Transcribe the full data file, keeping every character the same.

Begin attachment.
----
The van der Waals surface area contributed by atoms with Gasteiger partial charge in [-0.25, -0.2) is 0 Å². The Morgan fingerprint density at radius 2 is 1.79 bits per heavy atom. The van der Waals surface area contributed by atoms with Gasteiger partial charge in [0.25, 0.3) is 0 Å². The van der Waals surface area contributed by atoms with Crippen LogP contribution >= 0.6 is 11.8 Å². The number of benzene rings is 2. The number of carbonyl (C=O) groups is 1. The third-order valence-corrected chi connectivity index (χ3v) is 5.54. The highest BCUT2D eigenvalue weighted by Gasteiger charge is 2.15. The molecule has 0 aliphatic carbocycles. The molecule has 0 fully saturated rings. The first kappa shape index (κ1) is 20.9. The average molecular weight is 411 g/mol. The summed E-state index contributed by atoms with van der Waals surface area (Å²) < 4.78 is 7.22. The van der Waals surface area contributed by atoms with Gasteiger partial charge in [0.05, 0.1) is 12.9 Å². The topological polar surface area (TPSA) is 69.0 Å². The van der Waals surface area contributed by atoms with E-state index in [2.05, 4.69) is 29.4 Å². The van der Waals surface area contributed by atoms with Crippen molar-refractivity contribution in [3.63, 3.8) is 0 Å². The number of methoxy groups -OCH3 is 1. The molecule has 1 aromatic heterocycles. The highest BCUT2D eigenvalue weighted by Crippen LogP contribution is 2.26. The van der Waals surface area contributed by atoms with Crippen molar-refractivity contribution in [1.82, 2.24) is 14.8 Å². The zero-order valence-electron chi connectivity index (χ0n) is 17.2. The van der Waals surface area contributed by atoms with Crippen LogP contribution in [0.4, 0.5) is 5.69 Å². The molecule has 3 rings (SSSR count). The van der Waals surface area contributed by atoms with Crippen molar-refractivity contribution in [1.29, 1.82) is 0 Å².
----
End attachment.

The van der Waals surface area contributed by atoms with Gasteiger partial charge in [-0.25, -0.2) is 0 Å². The Morgan fingerprint density at radius 2 is 1.79 bits per heavy atom. The van der Waals surface area contributed by atoms with Gasteiger partial charge in [0.25, 0.3) is 0 Å². The van der Waals surface area contributed by atoms with Crippen LogP contribution >= 0.6 is 11.8 Å². The number of benzene rings is 2. The number of carbonyl (C=O) groups is 1. The third-order valence-corrected chi connectivity index (χ3v) is 5.54. The highest BCUT2D eigenvalue weighted by Gasteiger charge is 2.15. The molecule has 0 aliphatic carbocycles. The molecule has 0 fully saturated rings. The first kappa shape index (κ1) is 20.9. The average molecular weight is 411 g/mol. The summed E-state index contributed by atoms with van der Waals surface area (Å²) < 4.78 is 7.22. The van der Waals surface area contributed by atoms with Gasteiger partial charge in [0.05, 0.1) is 12.9 Å². The topological polar surface area (TPSA) is 69.0 Å². The van der Waals surface area contributed by atoms with E-state index in [2.05, 4.69) is 29.4 Å². The van der Waals surface area contributed by atoms with Crippen molar-refractivity contribution in [3.63, 3.8) is 0 Å². The number of methoxy groups -OCH3 is 1. The molecule has 1 aromatic heterocycles. The highest BCUT2D eigenvalue weighted by Crippen LogP contribution is 2.26. The van der Waals surface area contributed by atoms with Crippen molar-refractivity contribution in [1.82, 2.24) is 14.8 Å². The zero-order valence-electron chi connectivity index (χ0n) is 17.2. The van der Waals surface area contributed by atoms with Crippen LogP contribution in [0.4, 0.5) is 5.69 Å². The molecule has 3 rings (SSSR count). The van der Waals surface area contributed by atoms with Crippen molar-refractivity contribution in [1.29, 1.82) is 0 Å².